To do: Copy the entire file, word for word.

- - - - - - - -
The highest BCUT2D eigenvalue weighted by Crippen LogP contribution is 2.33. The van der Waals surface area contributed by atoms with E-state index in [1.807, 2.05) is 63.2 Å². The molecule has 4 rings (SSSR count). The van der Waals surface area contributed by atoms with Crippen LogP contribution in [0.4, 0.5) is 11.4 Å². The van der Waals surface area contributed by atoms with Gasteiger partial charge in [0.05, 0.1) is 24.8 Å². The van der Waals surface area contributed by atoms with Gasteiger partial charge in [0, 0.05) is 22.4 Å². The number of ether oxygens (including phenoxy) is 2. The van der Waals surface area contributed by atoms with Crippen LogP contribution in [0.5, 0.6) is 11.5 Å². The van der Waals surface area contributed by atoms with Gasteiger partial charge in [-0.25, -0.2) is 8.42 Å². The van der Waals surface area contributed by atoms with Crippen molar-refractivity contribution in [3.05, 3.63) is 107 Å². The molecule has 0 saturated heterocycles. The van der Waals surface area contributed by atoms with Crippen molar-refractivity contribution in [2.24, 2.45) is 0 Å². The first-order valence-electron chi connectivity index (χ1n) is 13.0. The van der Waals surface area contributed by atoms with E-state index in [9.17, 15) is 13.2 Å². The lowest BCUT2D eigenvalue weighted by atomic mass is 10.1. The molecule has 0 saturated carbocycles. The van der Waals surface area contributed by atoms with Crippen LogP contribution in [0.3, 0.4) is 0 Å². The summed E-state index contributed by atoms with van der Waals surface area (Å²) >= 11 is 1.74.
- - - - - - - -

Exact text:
The highest BCUT2D eigenvalue weighted by Crippen LogP contribution is 2.33. The van der Waals surface area contributed by atoms with E-state index in [1.807, 2.05) is 63.2 Å². The molecule has 4 rings (SSSR count). The van der Waals surface area contributed by atoms with Crippen LogP contribution in [0.4, 0.5) is 11.4 Å². The van der Waals surface area contributed by atoms with Gasteiger partial charge in [0.05, 0.1) is 24.8 Å². The van der Waals surface area contributed by atoms with Gasteiger partial charge in [0, 0.05) is 22.4 Å². The number of ether oxygens (including phenoxy) is 2. The van der Waals surface area contributed by atoms with Crippen LogP contribution in [0.5, 0.6) is 11.5 Å². The van der Waals surface area contributed by atoms with Gasteiger partial charge in [-0.25, -0.2) is 8.42 Å². The van der Waals surface area contributed by atoms with Crippen molar-refractivity contribution in [3.05, 3.63) is 107 Å². The molecule has 0 saturated heterocycles. The van der Waals surface area contributed by atoms with Crippen molar-refractivity contribution in [2.24, 2.45) is 0 Å². The first-order valence-electron chi connectivity index (χ1n) is 13.0. The van der Waals surface area contributed by atoms with E-state index in [9.17, 15) is 13.2 Å². The lowest BCUT2D eigenvalue weighted by atomic mass is 10.1. The molecule has 0 saturated carbocycles. The van der Waals surface area contributed by atoms with Crippen LogP contribution in [0.3, 0.4) is 0 Å². The summed E-state index contributed by atoms with van der Waals surface area (Å²) >= 11 is 1.74.